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The Disparity in Income Distribution Persists

By       Message Seymour Patterson       (Page 1 of 1 pages)     Permalink    (# of views)   1 comment

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The issue of the disparity in income between wage earners and profit seekers just won't dissipate any time soon. Wage-earner laborers have seen their income stagnate, while profit-seeking CEOs have experienced a protracted escalation in theirs. On average for every dollar a worker makes, the CEO for the company gets compensation in excess of $400. This is an aberration with economic consequences for the economy and it accounts for the rise in income equality that was adroitly addressed by Thomas Piketty in Capital in the 21st Century. Why? Because workers generally are spenders, while rich capitalists have a propensity to save and invest. In times of slow economy recovery the former (workers) need to grow their incomes, but not the latter (capitalists). Right now, companies are hoarding approximately $3 trillion that they refuse to unleash on the US economy as investment to spur economic growth.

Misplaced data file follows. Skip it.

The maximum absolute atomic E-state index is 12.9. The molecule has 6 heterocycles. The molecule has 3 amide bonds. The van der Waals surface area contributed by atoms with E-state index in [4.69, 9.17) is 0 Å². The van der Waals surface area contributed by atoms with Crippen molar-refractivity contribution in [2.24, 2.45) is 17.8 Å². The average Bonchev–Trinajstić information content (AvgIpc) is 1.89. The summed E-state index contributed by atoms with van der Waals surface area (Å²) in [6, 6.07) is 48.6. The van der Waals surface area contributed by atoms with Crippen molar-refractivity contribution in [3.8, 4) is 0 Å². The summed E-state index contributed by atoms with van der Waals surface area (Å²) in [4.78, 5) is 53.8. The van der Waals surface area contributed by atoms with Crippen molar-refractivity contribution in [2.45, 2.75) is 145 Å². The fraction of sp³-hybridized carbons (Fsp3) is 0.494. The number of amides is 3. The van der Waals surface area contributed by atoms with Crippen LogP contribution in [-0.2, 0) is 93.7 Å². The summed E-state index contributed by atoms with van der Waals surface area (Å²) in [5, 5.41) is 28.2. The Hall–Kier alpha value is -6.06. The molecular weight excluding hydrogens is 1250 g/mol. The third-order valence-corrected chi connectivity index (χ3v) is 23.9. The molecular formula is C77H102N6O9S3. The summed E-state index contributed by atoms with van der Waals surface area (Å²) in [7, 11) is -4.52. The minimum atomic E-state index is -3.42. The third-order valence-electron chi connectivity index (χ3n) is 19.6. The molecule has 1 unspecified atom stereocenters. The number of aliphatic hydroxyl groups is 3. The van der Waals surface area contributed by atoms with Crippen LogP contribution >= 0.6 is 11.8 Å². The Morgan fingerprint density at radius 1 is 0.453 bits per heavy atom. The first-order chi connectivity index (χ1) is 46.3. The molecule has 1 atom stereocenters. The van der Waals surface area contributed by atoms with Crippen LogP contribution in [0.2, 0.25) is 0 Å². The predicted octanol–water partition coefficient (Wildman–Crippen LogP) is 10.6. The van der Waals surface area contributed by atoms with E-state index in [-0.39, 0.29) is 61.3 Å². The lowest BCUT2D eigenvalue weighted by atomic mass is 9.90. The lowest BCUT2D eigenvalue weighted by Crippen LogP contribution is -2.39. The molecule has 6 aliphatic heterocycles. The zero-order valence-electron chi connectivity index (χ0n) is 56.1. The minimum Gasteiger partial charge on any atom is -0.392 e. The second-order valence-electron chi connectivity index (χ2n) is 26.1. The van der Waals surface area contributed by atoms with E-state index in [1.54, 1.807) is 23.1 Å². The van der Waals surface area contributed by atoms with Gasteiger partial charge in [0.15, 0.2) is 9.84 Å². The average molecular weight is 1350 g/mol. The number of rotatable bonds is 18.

It is quite understandable that companies that are in the business to make money would want to keep the rise in wages at bay. After all, worker compensation represents a significant share of a company's cost structure. When labor costs increase companies might be forced to make labor substitutions with capital--like more automation, vending machines, self-banking, self-service--in an attempt to keep labor costs down. However, labor compensation must be tied to something. Firms are not allowed to willy-nilly pay workers anything CEO's feel. One of the things that enters the wage calculus is productivity. The more productive workers become the higher their financial compensation for their labor. Contributors to productivity include education, skill, and experience (i.e. learning-by-doing). Productivity might be defined as output per unit of input, namely, output per time (hours) worked. Hence, if my hours are fixed and my output increases over time, my productivity has risen. Or if my output is fixed and I achieve that level of output with increasingly fewer hours worked, then my productivity has risen. In the broadest and simplest sense, think of productivity as equal to real wages. Thus, spending is equal to price times quantity output and income is equal to wages times workers: pq = wn + ik, recognizing the role of capital, and where p is price, q is quantity, w is wage, and n is the number of workers. A bit of facile rearrangement yields q/n = w/p + ik/pn, which states that the real wage (w/p) equals output per unit of labor (q/n), which is a measure of labor productivity. Clearly, from this if productivity increases, this should translate into higher real wages (higher w/p). Yet, this is not what is actually going on. The rise is productivity is being passed on to capitalists in the form of ik/pn. Example: if productivity increases by 10% and the increase in the real wage is 0%, then all the increase in labor productivity is transferred to capitalists, i.e. 10%: q/n = w/p + ik/pn = 10% = 0% + 10%. Yet, the implication of the rise in income inequality is that labor productivity has been zero. However, Jeffrey Dorfman in Forbes makes a contrarian argument, namely: in the food service sector productivity was zero in 2011, while in 2012 it fell by 2.0 percent and labor costs rose by 2.8 percent, implying these workers were being compensated more for doing less. Anyone believes this justifies that $400 average spread between workers and CEO's?!